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Yonts v. Easton Technical Products, Inc.

United States District Court, W.D. Kentucky, Louisville

May 27, 2015

DARCY YONTS, Plaintiff,


DAVID J. HALE, District Judge.

Plaintiff Darcy Yonts injured his hand in an archery accident when an arrow he attempted to shoot broke in two upon release from his compound bow. Yonts alleges a myriad of product liability claims against the manufacturer of that arrow (the "Arrow"), Defendant Easton Technical Products, Inc. ("Easton").[1] After more than three years of discovery and a series of motions, just two primary causes of action remain: strict liability and negligence, both arising from allegedly inadequate warnings and instructions. Two others, a punitive damages claim and a subrogation claim by an intervening plaintiff, are merely derivative of the primary claims.[2]

Easton has moved for summary judgment on all remaining causes of action. (Docket Number 78-79). In considering the competing arguments, the Court must determine whether the submitted evidence supports an inadequate warning claim under Kentucky's law of negligence or strict liability. The Court concludes that Yonts has failed to present competent evidence to support his inadequate warning claims. Accordingly, the Court will grant Easton's motions and dismiss this case in its entirety.

I. Factual and Procedural Background

In 2009, Yonts bought the Arrow from a friend named Dwayne Wells. The Arrow was used and had long been separated from its original packaging. Much of the Arrow's history is unclear-Wells himself may have actually bought it used from another person. In any event, Wells used the Arrow for hunting and target practice for roughly 18 months. After his purchase, Yonts also became familiar with the Arrow. He used it for target practice roughly three times per month for almost a year before the incident that led to this litigation.

Easton employs several methods to warn and instruct consumers on safe use of arrows. It sells arrows to stores in boxes with written instructions. Because some arrows are sold to customers individually and without written instructions, Easton permanently printed the following message directly on the arrows' carbon shaft: "SEE WARNINGS & USE at or 877-INFO-ETP." The website and phone number provide warnings and instructions regarding the potential for injury from improper use of broken or damaged arrows. They also describe the proper method for inspecting and testing each arrow before each use.

The website contains a "Warnings and use" section that refers to "ARROW BREAKAGE." It provides:

An arrow shaft can become damaged from impacts with hard objects or other arrows, or after being shot into a game animal. A damaged arrow could break upon release and injure you or a bystander. You must carefully inspect each arrow shaft, nock and other components before each shot to see that they have not been damaged. Before shooting, place the arrow between your thumb and fingers, and using your other hand to slowly rotate the shaft, run your fingertips along the entire arrow length, feeling and looking closely for nicks, cracks, splits, dents, or other marks that could indicate the shaft has been damaged. When checking carbon arrows, perform the following additional tests:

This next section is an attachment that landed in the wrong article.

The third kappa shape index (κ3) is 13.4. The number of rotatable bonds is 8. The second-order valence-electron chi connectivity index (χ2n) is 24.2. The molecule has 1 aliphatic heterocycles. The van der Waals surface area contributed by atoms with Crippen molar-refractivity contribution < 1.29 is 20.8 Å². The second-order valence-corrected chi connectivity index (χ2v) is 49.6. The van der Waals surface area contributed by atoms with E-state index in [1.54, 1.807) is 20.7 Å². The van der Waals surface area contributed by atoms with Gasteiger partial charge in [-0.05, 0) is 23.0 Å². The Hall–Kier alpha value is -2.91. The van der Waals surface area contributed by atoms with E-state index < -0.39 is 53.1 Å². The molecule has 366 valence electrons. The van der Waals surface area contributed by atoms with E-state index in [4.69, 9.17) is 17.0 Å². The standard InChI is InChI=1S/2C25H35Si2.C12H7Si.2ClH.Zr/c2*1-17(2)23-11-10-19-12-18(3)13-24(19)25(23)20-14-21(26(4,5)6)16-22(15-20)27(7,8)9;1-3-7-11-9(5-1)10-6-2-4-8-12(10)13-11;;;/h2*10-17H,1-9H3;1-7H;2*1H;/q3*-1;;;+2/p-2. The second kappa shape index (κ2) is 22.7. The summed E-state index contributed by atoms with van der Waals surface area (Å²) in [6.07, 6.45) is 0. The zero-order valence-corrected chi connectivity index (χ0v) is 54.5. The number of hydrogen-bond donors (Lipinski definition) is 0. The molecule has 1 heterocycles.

1. Grasp the shaft just above the point and below the nock, then flex the arrow in an arc (bending it away from you and others) with a deflection of 1 to 2 inches (2.5 to 5 cm), and listen for cracking noises. Perform this test four to six times, rotating the arrow slightly between each flex until you have gone around the entire arrow. If you hear or feel cracking, the carbon has been damaged.
2. While still holding the point and fletching ends, twist the shaft in both directions. If the arrow "relaxes" or twists easily, the carbon has been damaged.
If an arrow has been damaged, or if you believe it has been damaged, do not shoot it again, as it could break on release, and sharp arrow pieces could hit and injure you or somebody nearby.

(DN 78-6, at PageID # 1228-29).

Yonts saw the text on the Arrow directing users to the website and phone number.[3] When asked in his deposition whether he had seen a warning, he responded "I have noticed that on the arrows." (DN 78-2, at PageID # 1202). When asked whether he saw that warning before the incident, he responded "I did. Because, like I said before, I regularly visually inspected my arrows for damage. So yes." ( Id. at PageID # 1204). Though he saw the message on his arrows, Yonts did not visit the website or call the phone number. Without seeing those warnings or instructions, Yonts relied on his own regular "visual inspections" of the arrows and did not perform the recommended tests.

While shooting targets in August 2010 with his compound bow and carbon arrows, Yonts grabbed the Arrow. He may have visually inspected it but did not perform Easton's recommended tests (feeling, flexing, rotating, and twisting) to determine whether the Arrow was damaged. He loaded, aimed, and released. The Arrow's carbon shaft broke in two. The back half of the Arrow-the part with the fletching[4]-shot into the dorsal web space of Yonts's left hand. As a result, Yonts was injured, incurred significant medical bills, missed work, and initiated this lawsuit.

Through the testimony of his sole expert, Dr. Carol Pollack-Nelson, Yonts argues that Easton's arrows are unreasonably dangerous for sale because they contain an inadequate warning of their hazards. Easton replies that Dr. Pollack-Nelson's testimony is inadmissible under Federal Rule ...

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